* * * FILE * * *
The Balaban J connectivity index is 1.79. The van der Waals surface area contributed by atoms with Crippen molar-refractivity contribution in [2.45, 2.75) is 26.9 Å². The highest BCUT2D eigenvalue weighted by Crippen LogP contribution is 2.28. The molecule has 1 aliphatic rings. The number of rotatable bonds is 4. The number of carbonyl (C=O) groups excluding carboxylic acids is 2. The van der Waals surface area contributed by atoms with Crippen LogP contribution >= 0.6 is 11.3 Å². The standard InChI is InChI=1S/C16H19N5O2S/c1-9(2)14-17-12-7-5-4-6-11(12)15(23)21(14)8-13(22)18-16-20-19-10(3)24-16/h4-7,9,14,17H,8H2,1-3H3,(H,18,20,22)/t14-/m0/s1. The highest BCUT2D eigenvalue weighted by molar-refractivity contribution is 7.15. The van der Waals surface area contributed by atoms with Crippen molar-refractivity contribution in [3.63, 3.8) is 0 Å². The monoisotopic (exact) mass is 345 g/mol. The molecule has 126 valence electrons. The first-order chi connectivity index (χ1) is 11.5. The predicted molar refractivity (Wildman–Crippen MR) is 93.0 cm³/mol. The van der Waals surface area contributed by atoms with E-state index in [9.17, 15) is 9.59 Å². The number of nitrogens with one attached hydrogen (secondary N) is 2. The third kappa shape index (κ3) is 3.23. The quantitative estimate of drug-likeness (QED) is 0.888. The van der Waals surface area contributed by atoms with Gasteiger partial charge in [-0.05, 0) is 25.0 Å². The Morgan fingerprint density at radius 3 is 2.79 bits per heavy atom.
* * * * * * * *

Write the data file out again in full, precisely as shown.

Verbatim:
The Balaban J connectivity index is 1.79. The van der Waals surface area contributed by atoms with Crippen molar-refractivity contribution in [2.45, 2.75) is 26.9 Å². The highest BCUT2D eigenvalue weighted by Crippen LogP contribution is 2.28. The molecule has 1 aliphatic rings. The number of rotatable bonds is 4. The number of carbonyl (C=O) groups excluding carboxylic acids is 2. The van der Waals surface area contributed by atoms with Crippen LogP contribution >= 0.6 is 11.3 Å². The standard InChI is InChI=1S/C16H19N5O2S/c1-9(2)14-17-12-7-5-4-6-11(12)15(23)21(14)8-13(22)18-16-20-19-10(3)24-16/h4-7,9,14,17H,8H2,1-3H3,(H,18,20,22)/t14-/m0/s1. The highest BCUT2D eigenvalue weighted by molar-refractivity contribution is 7.15. The van der Waals surface area contributed by atoms with Crippen molar-refractivity contribution in [3.63, 3.8) is 0 Å². The monoisotopic (exact) mass is 345 g/mol. The molecule has 126 valence electrons. The first-order chi connectivity index (χ1) is 11.5. The predicted molar refractivity (Wildman–Crippen MR) is 93.0 cm³/mol. The van der Waals surface area contributed by atoms with E-state index in [9.17, 15) is 9.59 Å². The number of nitrogens with one attached hydrogen (secondary N) is 2. The third kappa shape index (κ3) is 3.23. The quantitative estimate of drug-likeness (QED) is 0.888. The van der Waals surface area contributed by atoms with Gasteiger partial charge in [-0.05, 0) is 25.0 Å². The Morgan fingerprint density at radius 3 is 2.79 bits per heavy atom.